“Users are stoked, our partners are blown away, our internal team members are happy to have so many processes automated, and our new prospects are converting faster than ever. Huge win all the way around!” – Rob Scherer, CEO / TAG

Services We Provided

To learn more, download the PDF Case Study or view the case study here.

Upgrading Technology in a Downtown

Upgrade Technology in a Downtown

We are in a pretty unique time in history. As much as the pandemic and the economic fallout have caused difficulty and challenges for so many, it’s also a rare opportunity for forward thinking and innovative companies.

Many businesses have been put on pause in the midst of this downturn. Business models have needed to quickly adapt to social distancing while the economy has been flailing. But inside this dumpster fire is an opportunity.

The slowing down of business creates an opportunity to upgrade systems and technology for the inevitable reawakening.

“Invest more in R&D even during a recession, knowing that the market will eventually rebound and new and innovative technologies will drive future demand.” – Paul Otellini / former Intel CEO

When business is on fire, when things are jumping and deals are pouring in, how motivated are you to upgrade systems, processes and software? Internal projects get back-burnered and deprioritized until there’s free time. Enter 2020 and the gift of free time.

Guaranteed that you have been putting off upgrading an old outdated software platform, or streamlining a process that was a pain to manage, or implementing a new piece of technology but were too busy to find the time. What better time than when things are slow to level up and create a real competitive advantage in your business.

Benefits of investing in systems & tech:

  • Cost savings through automation and optimization
  • Improved customer experience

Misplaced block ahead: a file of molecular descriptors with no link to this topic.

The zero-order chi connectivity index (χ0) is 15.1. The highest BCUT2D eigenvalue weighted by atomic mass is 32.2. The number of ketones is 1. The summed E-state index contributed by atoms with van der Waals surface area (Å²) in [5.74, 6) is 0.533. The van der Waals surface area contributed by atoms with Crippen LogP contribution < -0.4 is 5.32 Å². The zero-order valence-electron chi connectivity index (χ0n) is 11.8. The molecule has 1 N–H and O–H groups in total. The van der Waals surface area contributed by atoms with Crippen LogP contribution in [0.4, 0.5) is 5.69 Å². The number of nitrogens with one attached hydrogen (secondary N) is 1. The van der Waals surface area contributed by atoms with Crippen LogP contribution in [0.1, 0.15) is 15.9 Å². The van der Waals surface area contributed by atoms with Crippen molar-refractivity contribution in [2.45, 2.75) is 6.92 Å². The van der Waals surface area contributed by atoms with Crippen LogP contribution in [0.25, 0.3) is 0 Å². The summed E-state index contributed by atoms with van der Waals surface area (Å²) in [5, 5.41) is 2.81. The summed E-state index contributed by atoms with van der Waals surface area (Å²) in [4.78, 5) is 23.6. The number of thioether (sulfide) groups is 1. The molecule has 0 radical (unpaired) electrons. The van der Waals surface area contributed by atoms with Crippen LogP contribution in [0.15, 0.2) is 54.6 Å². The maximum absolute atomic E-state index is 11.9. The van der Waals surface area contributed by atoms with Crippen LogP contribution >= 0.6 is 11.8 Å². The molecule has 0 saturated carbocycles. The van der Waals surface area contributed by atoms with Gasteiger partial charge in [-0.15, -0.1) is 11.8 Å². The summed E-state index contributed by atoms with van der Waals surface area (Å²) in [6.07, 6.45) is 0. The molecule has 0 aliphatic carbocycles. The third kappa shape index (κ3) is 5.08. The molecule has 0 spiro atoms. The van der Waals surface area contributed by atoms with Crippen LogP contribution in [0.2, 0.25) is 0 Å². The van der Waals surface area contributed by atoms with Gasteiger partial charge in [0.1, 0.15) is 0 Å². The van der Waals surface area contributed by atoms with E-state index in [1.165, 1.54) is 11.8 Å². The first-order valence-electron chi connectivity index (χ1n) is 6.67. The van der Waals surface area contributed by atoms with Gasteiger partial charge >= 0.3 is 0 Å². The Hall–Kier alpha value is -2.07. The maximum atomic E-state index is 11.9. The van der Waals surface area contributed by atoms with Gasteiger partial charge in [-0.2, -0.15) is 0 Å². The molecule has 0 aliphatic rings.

• Improved employee experience & productivity

Consider these questions while things are slow:

  • What systems or processes are costing us time and money?
  • What internal projects have we been putting off?
  • Where is the risk in our systems?
  • What are the opportunities if we were to upgrade our systems / technology?

Keep in mind that the rebound is coming and either you or your competition is going to come out of this more prepared, with a better offering or a better customer experience. Who is it going to be?

Contact us to learn more

Are You Swimming Naked?

On April 1, a researcher at the Centers for Disease Control emailed Nevada public health counterparts for lab reports on two travelers who had tested positive for the coronavirus. She asked Nevada to send those records via a secure network or a “password protected encrypted file” to protect the travelers’ privacy.

The Nevada response: “Can we just fax them over?


AP News published an article yesterday describing the absolute train wreck of the data supply chain supporting the COVID-19 response and guiding decision making. While it’s no surprise that many (most) organizations are running on legacy, and badly outdated systems, it’s rare to see the impact of such widespread technology debt exposed the way this pandemic has done.

“You only find out who is swimming naked when the tide goes out.” — Warren Buffett

Well, the tide is out. Right now, data about this pandemic is critical to be accurate and up to date. It turns out that most state and local health departments still rely heavily on faxes, email and spreadsheets. This has seriously impacted the ability to gather and analyze data that peoples’ lives depend on. It’s exposing a symptom of a vast problem faced by most companies, even if the negative consequences aren’t as dire.

“The CDC during this entire pandemic has been two steps behind the disease,” Dr. Ashish Jha

Additionally, the White House has partnered with Palantir, in an effort to build out its data collection platform HHS Protect Now. Vice President Pence asked 4,700 hospitals to provide numbers on test results, patient loads, hospital beds and ICU capacity… daily. This is great in theory but in practice this has utterly overwhelmed already overworked hospital staff with administrative work.

Up to half the lab reports submitted for public health case investigations lack patient addresses or ZIP codes, according to a May 1 Duke University white paper co-authored by Mostashari.

Let’s face it, working to solve this problem while it’s happening is a monumental task. The solution is built of a few components, core of which are modern software systems. The implementation, nationally, is a different story.

The real lesson here is in how this relates to YOUR company. 

While your company is likely not using faxes these days (seriously), you are almost certainly relying on emails and spreadsheets as core components of your operations.

Do any of these symptoms hit home?

  • Email and spreadsheet overload
  • Double data entry
  • Lack of real-time dashboards, data and reporting